A power tiller saves you time and effort when preparing large spaces for planting. Front-tine tillers have wheels in the back and tillers in the front, making it easy to push through your yard.

Test Garden Tip: Front-tine tillers work best in soft soil and are good for medium or large spaces. Because the blades are in the front, some front-tine tillers pull you forward, so they can require a bit of physical strength.

Rear-Tine Tiller

The most powerful tiller, a rear-tine model is best for large spaces and breaking up hard soil. Because these can be pricey, opt for renting rather than purchasing if you plan to use this only once or twice.

Test Garden Tip: Most models have a bar that allows you to adjust the depth the tines till to. Make sure you select a tiller that allows you to work the soil as deeply as you need.

Gas-Powered Chain Saw

A good chain saw is essential for tree maintenance and cleanup. Select a model that's large enough to cut the kinds of branches you'll deal with but is still light enough for you to use comfortably.

Test Garden Tip: Although gas-powered models are the most powerful and efficient saws, they are usually the noisiest and heaviest. They also require a mixture of gas and oil. And they're typically more expensive than similar electric or battery models.

Electric Chain Saw

Electric chain saws are lower-maintenance than gas models and give you plug-and-go capability. But you need to be careful not to cut the cord or get it tangled in branches as you work.

Test Garden Tip: Electric models don't require you to mix gas and oil, but they are tethered to a cord and therefore an outlet. If you're a beginner, look for a lightweight model, as they're easier to control.

Battery-Powered Chain Saw

A battery-powered chain saw is the lightest and most portable model. Because they're smaller, they won't cut branches as large as gas- and electric-powered models will.

Test Garden Tip: Constant use will run down the battery life -- and you'll need to recharge the battery between uses. Try out chain saws for comfort before purchasing -- especially if you're a left-handed gardener, as most are built for right-handed folks.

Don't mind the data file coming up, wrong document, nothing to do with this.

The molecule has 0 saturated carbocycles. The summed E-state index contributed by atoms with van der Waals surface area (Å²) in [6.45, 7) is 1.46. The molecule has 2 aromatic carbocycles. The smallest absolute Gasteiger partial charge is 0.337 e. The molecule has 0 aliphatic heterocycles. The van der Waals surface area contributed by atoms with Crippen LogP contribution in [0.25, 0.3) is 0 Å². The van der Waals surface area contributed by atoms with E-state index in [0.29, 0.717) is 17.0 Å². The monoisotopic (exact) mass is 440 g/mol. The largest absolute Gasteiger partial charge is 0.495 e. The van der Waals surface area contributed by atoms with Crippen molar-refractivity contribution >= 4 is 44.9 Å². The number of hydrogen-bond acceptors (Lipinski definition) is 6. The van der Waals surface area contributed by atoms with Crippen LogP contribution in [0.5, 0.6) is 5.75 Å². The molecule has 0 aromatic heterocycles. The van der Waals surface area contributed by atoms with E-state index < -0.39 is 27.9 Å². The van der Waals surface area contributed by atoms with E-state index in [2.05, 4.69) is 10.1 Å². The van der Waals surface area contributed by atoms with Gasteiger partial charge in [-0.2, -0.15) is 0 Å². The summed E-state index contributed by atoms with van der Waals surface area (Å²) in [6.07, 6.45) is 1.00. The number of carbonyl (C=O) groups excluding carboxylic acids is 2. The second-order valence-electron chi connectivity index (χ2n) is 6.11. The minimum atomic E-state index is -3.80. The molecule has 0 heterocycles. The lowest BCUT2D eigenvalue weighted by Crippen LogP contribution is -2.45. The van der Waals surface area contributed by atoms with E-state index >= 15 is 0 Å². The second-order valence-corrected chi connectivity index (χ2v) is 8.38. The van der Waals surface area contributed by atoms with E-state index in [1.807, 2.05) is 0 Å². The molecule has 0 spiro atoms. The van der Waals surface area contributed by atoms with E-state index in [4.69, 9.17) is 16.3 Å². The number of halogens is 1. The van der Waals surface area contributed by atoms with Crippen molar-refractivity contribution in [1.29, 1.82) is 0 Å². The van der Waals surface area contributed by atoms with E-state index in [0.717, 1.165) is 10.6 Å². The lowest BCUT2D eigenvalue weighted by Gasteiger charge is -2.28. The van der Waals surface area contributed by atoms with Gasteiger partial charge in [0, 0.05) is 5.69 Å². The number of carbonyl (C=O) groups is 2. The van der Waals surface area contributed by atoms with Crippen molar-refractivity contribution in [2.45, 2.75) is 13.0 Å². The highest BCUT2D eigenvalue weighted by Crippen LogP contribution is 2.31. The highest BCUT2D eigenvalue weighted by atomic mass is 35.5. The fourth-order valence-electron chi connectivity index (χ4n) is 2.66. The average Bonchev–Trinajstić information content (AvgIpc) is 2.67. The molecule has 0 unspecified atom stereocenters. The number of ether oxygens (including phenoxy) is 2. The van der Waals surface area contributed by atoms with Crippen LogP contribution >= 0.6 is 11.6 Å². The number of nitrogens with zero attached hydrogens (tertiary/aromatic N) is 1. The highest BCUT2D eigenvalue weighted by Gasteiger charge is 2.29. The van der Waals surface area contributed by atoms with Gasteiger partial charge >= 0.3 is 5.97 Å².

Electric Blower

Toss your rake aside and give your body a break with an electric leaf blower. Look for different types: Backpack-type models fit in a harness you wear on your back and are easier to use, especially if you're blowing a large area. Handheld models are more popular and convenient -- and are often lightweight.

Test Garden Tip: For added capability, look for models with vacuum and leaf shredder attachments -- that way you can get several tools in one!

Gas-Powered Blower

A gas-powered blower is more powerful (but also heavier and louder) than an electric model. But it supplies greater mobility since you don't have the restriction of a cord.

Test Garden Tip: Think about what you'll use your blower for. If you need to move pinecones, wet leaves, or dense materials, you'll probably want the power of a gas-powered version. Also, handheld models are great for making a quick job of cleaning gutters.


For the toughest cutting jobs, power loppers are the way to go. With a 4.5-amp motor, this handy tool can take down limbs up to 4 inches in diameter.

Test Garden Tip: The power lopper is handy because it holds onto a branch during the cutting process, but it otherwise performs the same function as a chain saw -- so you might not need both types.


Make your own mulch or get homemade compost faster with a wood chipper or leaf shredder. If you're going to be dealing with only leaves and small twigs, a leaf shredder is probably your best bet. If you're cutting up branches, then select a wood chipper.

Test Garden Tip: The screen within a shredder determines the density and size of what you can shred, so models that allow easy screen changes offer more versatility. Some models come as dual shredders and vacuums, so you can forego the time and strain of raking.


Use an aerator to loosen compacted soil so your lawn's roots can thrive . If the area is large (more than 10,000 square feet), a power core-aerating machine is a worthy investment.

Test Garden Tip: For small lawns, renting an aerator might be more cost efficient.


The quintessential outdoor power tool has gone even more high-tech, with options such as cruise control and self-direction. Environmentally friendly reel mowers are also available and are becoming more popular.

Test Garden Tip: Mowers are available in walk-behind, riding, and self-directed models, and you can choose your power: gas, electric, or batteries.